Tuesday, September 21, 2010

Why Following Jesus is Impossible

"If anyone would come after me, let him deny himself and take up his cross and follow me." -Jesus
Can you believe these words from Jesus? Can you imagine hearing them as a disciple? In light of what crucifixion meant in the disciples' world they would be more than shocked. I think they would be horrified! Perhaps they would have blown it off as one of Jesus' wacky statements that simply lend no explanation, but I doubt it. It's too poignant, too direct, and frankly really, really scary!

It's like someone today hawking electric chairs, "Electric chairs, electric chairs, come have a sit and a zap!" I don't think they'd have any takers. It's like Jesus was saying to his to his disciples, "You want to follow me. Here's the most horrifically gruesome thing I can think of. Now that's what happens when you follow me." Was Jesus just being mean?

How are we to reconcile these words? I don't really know. That's why I'm writing about them, sort of in the hopes that God would somehow help me to understand. It'd be nice if God was like, "You know Phil, I didn't really mean a real cross, I was simply saying the way would be hard, but I'll make it easy for you Phil. You've got nothing to worry about." Somehow I don't think that's God's interpretation.

Since 11 of the 12 disciples were killed or executed, my guess is Jesus was being a little too literal for everybodies' comfort. I confess I don't like this train of thought at all.

I know that the Christian life is all about dying to ourselves so that we can find our life in Christ. In fact that's what the very next verse talks about. But how in the world is that supposed to be appealing?

Let me back up for a moment: I'm the worst surrender-er out there. I really, really don't like (we're trying not to say "hate" these days with our kids - who like to say they hate everything) surrendering my way or will to anybody. I want what I want. And if you somehow interfere with me getting what I want, you can expect me to turn into "sergeant grumpy-pants" issuing orders that nobody likes. Why? Because I'm not happy, and I need to be happy.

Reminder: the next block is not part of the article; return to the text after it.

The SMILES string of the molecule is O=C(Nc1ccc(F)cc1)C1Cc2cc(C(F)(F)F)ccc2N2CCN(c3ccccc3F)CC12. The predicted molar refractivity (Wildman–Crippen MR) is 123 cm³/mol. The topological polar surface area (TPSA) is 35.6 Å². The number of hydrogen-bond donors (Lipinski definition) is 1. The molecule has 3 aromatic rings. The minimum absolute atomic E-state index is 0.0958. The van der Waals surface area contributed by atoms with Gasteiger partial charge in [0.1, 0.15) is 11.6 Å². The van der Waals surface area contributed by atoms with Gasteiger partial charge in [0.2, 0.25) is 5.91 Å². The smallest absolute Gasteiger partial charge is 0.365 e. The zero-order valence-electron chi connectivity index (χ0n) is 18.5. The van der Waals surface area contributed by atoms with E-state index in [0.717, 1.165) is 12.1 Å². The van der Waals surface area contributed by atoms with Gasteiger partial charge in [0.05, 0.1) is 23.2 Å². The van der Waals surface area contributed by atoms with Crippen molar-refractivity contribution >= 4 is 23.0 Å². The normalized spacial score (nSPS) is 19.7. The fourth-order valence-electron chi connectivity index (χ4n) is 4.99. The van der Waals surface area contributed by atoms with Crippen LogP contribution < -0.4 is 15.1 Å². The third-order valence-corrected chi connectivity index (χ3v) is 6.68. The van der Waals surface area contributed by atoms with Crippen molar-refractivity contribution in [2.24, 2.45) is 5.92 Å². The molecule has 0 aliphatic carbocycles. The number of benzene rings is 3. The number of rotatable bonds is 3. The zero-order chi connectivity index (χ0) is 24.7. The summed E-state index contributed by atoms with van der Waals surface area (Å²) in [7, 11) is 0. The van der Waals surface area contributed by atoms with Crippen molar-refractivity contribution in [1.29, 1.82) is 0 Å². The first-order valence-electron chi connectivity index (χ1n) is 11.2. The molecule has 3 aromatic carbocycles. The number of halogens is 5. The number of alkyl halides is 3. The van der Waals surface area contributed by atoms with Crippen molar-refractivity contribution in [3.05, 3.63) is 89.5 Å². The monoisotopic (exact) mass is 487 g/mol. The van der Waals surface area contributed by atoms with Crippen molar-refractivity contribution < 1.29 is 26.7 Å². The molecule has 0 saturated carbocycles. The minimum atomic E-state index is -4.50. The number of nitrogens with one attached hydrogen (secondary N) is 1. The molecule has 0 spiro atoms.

So that said, how should I respond to this statement of Jesus'? Should I attempt to "metaphorosisize" (a mix of metaphor and metamorphosis) it into something a little prettier, something I can handle? I'm tempted to. It'd certainly be a relief to get this cross off my back.

But the truth is, Jesus doesn't promise his way is going to be easy. I believe he paints it in terms that are meant to scare us off. We're not supposed to respond with, "Alright, your way is hard, but I can do this." That would be missing the point entirely. Peter had just tried taking this tack with Jesus.

As someone said somewhere in some context, the Christian life is about making impossibilities possible. In other words Jesus was fully aware that he was addressing a group of fraidy-cats with the proposition of jumping in the ring with rottweilers. But what he also was fully aware of was his own strength.

That's what I always forget. You know how the Marines never leave a man behind. Jesus was fully aware of his ability to not leave any man behind, period. To take them through any trial, any difficulty, any torture, and even through any horrific death. I forget this because I forget that Jesus is actually real. He really his. And he's the son of God!

If Jesus is real and the son of God, he can and will sustain us through any sort of trial. It's not like Jesus is thinking, "I'm pretty sure my disciples can handle this." No he knew what a shock this was going to be to them, and he was putting a wall in front of their spiritual progress. In essence, he was saying, "If you want to follow me, you can't, because, guess what, you are going to die, ha!"

That's what I've got to believe about Jesus. That his way is impossible. It simply takes him to do it. I can't follow Jesus. I'm way to selfish. My will always circles back around to me (Yes, I'm a "me-monster"). But if Jesus sees fit and if I'm want to reject my will, he can do his work in me, enabling me to walk the impossible path, the path of death to self and life in God.

So am I saying that this is some sort of magical formula for sanctification and walking the straight and narrow. No. This has nothing to do with a formula and everything to do with a messy process. To our universal chagrin, Jesus is unafraid of taking time with us. From my experience he's more than OK with "process."

Daily as his disciple, I'm faced with this: Am I going to believe in Jesus and his abilities to work life out of the death in me, or am I going to try to find life myself? It's the question that makes all the difference. Not because our sanctification depends on us. It doesn't. But it's not that we're at the mercy of the fates either. Jesus died so that we could now follow. Not in our strength but in his. Even if this following looks really, really scary.

This is no sales pitch, Jesus is still calling us to take up our Roman torture devices, but He's doing it as our Saviour, the only one who was able to save us from our enslavement to sin and more than up to the task of making us more like him.

I think that's why my favourite prayer is simply "Help!" It works because Jesus is real and powerful. Something I often forget.

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